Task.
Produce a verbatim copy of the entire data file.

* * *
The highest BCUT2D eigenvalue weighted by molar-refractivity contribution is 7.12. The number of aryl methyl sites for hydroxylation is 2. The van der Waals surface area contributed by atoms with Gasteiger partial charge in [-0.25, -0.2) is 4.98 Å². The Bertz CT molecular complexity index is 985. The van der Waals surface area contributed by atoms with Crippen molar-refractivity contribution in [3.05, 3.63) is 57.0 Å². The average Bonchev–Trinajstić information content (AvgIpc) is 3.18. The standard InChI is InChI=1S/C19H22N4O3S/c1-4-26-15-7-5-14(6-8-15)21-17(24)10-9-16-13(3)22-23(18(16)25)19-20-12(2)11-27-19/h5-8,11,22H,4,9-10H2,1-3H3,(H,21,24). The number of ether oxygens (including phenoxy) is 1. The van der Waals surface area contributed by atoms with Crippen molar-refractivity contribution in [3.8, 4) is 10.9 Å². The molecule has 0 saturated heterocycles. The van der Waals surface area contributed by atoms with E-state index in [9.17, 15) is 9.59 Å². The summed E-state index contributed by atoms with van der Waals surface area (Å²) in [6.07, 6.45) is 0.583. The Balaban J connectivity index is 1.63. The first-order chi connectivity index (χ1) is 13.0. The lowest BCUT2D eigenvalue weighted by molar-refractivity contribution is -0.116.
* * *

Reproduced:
The highest BCUT2D eigenvalue weighted by molar-refractivity contribution is 7.12. The number of aryl methyl sites for hydroxylation is 2. The van der Waals surface area contributed by atoms with Gasteiger partial charge in [-0.25, -0.2) is 4.98 Å². The Bertz CT molecular complexity index is 985. The van der Waals surface area contributed by atoms with Crippen molar-refractivity contribution in [3.05, 3.63) is 57.0 Å². The average Bonchev–Trinajstić information content (AvgIpc) is 3.18. The standard InChI is InChI=1S/C19H22N4O3S/c1-4-26-15-7-5-14(6-8-15)21-17(24)10-9-16-13(3)22-23(18(16)25)19-20-12(2)11-27-19/h5-8,11,22H,4,9-10H2,1-3H3,(H,21,24). The number of ether oxygens (including phenoxy) is 1. The van der Waals surface area contributed by atoms with Crippen molar-refractivity contribution in [3.8, 4) is 10.9 Å². The molecule has 0 saturated heterocycles. The van der Waals surface area contributed by atoms with E-state index in [9.17, 15) is 9.59 Å². The summed E-state index contributed by atoms with van der Waals surface area (Å²) in [6.07, 6.45) is 0.583. The Balaban J connectivity index is 1.63. The first-order chi connectivity index (χ1) is 13.0. The lowest BCUT2D eigenvalue weighted by molar-refractivity contribution is -0.116.